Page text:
Flip-flops, thongs, jandals, whatever you want to call them, the verdict is still the same: they’re unfortunately not doing a single thing to support and stabilise your feet.
Let us first start off by saying that we have nothing against flip-flops, per se. There is a time and a place for everything, right? When you’re at the beach and you’re walking back to your towel and don’t want to burn your feet on the sand, flip-flops are fantastic. When you go outside to pick a lemon from your lemon tree and you don’t want to cut your feet on anything sharp on the grass, flip-flops are fantastic. They have a very useful purpose in protecting your feet from anything risk on the ground and they do a great job of it. But when it comes to walking longer than a couple of minutes where you’re starting to really use all your bones, joints and muscles to keep you efficiently walking without pain, discomfort or getting tired? Flip-flops are not your friend. So, why are flip-flops so bad? Let us start with 5 reasons.
Number one. We’d like you to imagine your shoe in a sneaker or in any other closed-in shoe that supports and cups your heel and ankle. Every step you take, that shoe will be supporting your ankle and your foot, helping to keep it in that good position. Now imagine your foot in a flip-flop, taking that same step. See how your ankle is free to move around however it likes? Now think about all the intrinsic muscles that will be having to work much harder to give it back some stability on the completely flat surface the flip-flop creates (which on uneven ground is at various angles).
Number two: The toes. When you’re walking in flip-flops, and whether you realise it or not, your toe will be working much harder to grip onto the jandal. They do this to stabilise the foot against the ground, and also to keep your shoe on, seeing as there are no other supporting straps around. Again, this leaves your feet significantly more tired than other shoes that had a secure fastening mechanism and leaves you vulnerable to forefoot pain.
Number three: Arch support, where art thou? Seriously though, standard flip-flops offer absolutely zero arch support. If you have flat feet, this means your foot is flattening as far as it can go with every step. While it does that, there are so many muscles working to lower it down, and then engaging to lift the arch all the way back up and get you taking that next step. This happens at every step. For hours each day. For months of summer. The chances of that adding up and causing some serious damage? High for a lot of people.
Number four. Continuing on from the way your muscles are overused, and combine that with a lack of cushioning and support at the heel, and you get plantar fasciosis. Yep, we could dedicate an entire clinic to patients that develop plantar fasciosis (or their previous plantar fascial pain recurs) as a result of unsupportive footwear exactly like flip-flops. Because the plantar fascia runs along the bottom of the foot from the heel, it’s the combination of constantly being strained and unsupported, with the constant pounding on the heel that is a major causative factor for a lot of people. Because plantar fasciosis is a serious and painful foot problem for so many Australians, this is an important one to point out.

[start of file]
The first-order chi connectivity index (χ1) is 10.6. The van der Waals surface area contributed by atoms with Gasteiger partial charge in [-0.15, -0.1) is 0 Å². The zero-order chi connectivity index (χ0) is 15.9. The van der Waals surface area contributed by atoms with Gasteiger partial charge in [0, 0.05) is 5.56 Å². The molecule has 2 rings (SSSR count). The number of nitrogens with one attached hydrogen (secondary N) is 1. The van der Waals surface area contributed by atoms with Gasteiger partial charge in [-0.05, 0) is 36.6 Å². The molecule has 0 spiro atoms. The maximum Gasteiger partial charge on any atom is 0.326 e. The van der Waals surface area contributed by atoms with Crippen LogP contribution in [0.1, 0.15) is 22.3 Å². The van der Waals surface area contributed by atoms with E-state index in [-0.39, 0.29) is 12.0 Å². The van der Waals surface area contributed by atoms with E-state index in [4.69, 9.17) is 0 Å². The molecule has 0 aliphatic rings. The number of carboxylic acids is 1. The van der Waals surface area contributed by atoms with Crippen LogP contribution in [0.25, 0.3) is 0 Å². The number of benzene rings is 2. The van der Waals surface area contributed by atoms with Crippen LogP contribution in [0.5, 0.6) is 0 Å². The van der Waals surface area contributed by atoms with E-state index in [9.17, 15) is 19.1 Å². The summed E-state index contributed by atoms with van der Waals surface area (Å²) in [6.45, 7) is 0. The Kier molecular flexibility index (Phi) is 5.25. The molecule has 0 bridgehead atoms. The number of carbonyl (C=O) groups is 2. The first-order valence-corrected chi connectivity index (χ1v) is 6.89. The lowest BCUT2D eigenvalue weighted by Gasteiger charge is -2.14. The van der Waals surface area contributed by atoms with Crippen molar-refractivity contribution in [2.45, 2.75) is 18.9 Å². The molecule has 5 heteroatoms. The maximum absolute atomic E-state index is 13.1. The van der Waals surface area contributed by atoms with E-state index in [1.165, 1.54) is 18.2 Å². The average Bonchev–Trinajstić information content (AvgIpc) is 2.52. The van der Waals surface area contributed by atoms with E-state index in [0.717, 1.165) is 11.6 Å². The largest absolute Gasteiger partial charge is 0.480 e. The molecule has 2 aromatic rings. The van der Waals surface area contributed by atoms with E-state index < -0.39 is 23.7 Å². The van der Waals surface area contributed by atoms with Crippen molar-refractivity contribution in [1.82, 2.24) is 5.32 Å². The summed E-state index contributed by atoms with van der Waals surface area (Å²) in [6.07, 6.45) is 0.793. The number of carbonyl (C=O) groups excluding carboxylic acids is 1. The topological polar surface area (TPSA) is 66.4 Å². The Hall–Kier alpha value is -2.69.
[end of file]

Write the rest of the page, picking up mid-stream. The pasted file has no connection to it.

Number five: Oh, the rubbing. If you’ve ever experienced the painful rubbing or blistering of a flip-flop strap between your first two toes (particularly if your feet are wet or sandy), then you’ll definitely have told yourself that you’ll never subdue yourself to that ever again. Yet it manages to happen almost every summer. More than just rubbing or blistering, any breaks in the skin leaves you vulnerable to infection, and when you’re continuously exposing your feet to dirt by wearing flip-flops and not covered shoes, that risk of infection skyrockets.
That’s our first five, but wait, there’s more. These other reasons stem from the fact that our feet are the foundations of our body. And if the shoe that guides and supports our foundations is unstable, then the foundations crumble. It impacts our ankles, knees, hips, back and even neck. The shorter strides we take to keep flip-flops from flying off changes the way we use the muscles of our back, hips, legs and feet – and can cause additional tension and strain.
So, What’s The Alternative?
If you are going to be spending days in your flip-flops, there are more comfortable alternatives. Orthoheels, Archies and Vionics offer contoured and more supportive flip-flops to help get you through your day more comfortably. Many of these have been developed in association with a Podiatrist, so make sure you do your research if you intend to purchase one that it does have the right supportive technology. Remember, even though they’re better for your feet that a standard flip-flop, they’re not going to be as good as a regular, supportive shoe.
If Pain Develops
The important takeaway here is that there is a time and place for flip-flops, and it’s not all day every day. If you do start to develop pain or problems, don’t wait until it worsens to get help. What’s worse than seeing flip-flops on a tramper is seeing our patients in pain and unable to do the things they love this summer. Come in and see our expert team and we’ll have you back on your feet – give us a call on 1300-FX-FEET.
And just for your entertainment, here’s how a couple of Kiwi’s trekked through the Himalayas in their flip-flops: